Introduction, This chapter assesses the argument that a transnational community of elite corporate directors, bonded by shared values and assumptions, and spanning leading international companies, is emerging as a consequence of globalization and the harmonization of corporate governance practices. Governance regimes are inextricably connected to the interplay between national business systems and the processes, albeit nascent, of transnational community-building. The past decade has witnessed extraordinary global change, fuelled by heightened competition, and marked by extensive transnational corporate restructuring. Internationalization has raised questions concerning the extent to which best practice in governance regimes may be transported from one national business system to another (Djelic 1998; Whitley 1999). This has generated much research on the prospects for international convergence (Pedersen and Thomsen 1997; Rhodes and van Apeldoorn 1998; Carati and Tourani Rad 2000; Aguilera and Jackson 2003; Toms and Wright 2005; Maclean and Harvey 2008), to which the growing internationalization of the boards of leading global companies might be deemed to be contributing (Conyon and Muldoon 2006; Scherer et al. 2006; Staples 2007). Against this supposed trend, however, it can be seen that actors involved in rule-setting at international level often remain embedded in national and local cultures and environments, from which they extend their behaviors and strategies into the global domain (Djelic and Quack 2003a). A community, from our perspective, is a defined set of individuals with shared values, assumptions and beliefs, whose interests, whether material, aesthetic or ideological, are bound together. Communities bind individuals into a collective whole.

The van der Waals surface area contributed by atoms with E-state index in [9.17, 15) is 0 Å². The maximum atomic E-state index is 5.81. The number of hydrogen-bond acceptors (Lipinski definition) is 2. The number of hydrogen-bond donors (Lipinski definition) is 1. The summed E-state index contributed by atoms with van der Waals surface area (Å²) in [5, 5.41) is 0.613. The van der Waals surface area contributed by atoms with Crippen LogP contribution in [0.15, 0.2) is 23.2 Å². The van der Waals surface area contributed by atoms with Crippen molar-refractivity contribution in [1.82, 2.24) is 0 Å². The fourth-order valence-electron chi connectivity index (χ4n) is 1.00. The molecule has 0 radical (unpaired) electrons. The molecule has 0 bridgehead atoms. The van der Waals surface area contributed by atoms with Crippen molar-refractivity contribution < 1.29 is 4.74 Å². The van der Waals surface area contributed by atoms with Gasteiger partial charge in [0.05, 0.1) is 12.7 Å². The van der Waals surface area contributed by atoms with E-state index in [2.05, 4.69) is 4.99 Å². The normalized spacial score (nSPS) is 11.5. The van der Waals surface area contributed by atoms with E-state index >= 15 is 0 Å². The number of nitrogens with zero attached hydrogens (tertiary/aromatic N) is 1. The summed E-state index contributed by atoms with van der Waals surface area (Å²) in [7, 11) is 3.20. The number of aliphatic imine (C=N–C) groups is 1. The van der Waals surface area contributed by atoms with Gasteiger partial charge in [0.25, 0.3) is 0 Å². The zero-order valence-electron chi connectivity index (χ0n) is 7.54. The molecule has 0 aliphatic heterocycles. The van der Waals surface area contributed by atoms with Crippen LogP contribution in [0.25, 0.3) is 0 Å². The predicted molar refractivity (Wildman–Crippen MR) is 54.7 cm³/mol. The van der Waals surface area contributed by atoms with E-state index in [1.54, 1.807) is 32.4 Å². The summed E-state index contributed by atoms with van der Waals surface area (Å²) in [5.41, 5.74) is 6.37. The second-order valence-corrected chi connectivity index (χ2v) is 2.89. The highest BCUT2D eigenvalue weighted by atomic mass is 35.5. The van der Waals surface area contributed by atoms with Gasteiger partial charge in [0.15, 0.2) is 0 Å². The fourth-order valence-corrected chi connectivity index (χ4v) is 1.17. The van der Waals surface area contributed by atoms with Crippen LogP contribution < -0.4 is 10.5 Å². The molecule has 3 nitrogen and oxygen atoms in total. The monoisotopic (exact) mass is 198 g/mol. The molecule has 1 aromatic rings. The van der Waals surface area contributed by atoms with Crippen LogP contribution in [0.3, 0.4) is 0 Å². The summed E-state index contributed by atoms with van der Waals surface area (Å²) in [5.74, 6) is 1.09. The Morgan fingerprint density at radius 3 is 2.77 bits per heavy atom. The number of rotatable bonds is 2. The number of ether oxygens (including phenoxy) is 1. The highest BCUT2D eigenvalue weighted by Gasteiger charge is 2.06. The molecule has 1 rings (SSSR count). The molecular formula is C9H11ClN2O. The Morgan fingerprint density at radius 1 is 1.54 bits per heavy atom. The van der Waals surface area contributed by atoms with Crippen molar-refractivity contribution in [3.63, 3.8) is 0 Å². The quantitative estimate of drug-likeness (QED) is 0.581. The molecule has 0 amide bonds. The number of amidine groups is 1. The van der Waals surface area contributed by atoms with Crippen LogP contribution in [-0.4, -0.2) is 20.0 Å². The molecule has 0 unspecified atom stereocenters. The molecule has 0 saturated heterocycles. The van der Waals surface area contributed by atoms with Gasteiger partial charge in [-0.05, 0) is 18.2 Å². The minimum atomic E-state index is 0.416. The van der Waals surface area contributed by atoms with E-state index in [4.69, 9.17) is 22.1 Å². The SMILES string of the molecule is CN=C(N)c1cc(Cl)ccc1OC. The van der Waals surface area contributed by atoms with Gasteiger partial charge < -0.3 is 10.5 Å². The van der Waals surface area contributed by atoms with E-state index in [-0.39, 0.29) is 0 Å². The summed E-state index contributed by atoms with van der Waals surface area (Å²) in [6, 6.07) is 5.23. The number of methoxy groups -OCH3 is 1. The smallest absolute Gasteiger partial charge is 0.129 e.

|Title of host publication||Transnational Communities|
|Subtitle of host publication||Shaping Global Economic Governance|
|Publisher||Cambridge University Press|
|Number of pages||23|
|Publication status||Published - 31 Dec 2010|
ASJC Scopus subject areas
- Business, Management and Accounting(all)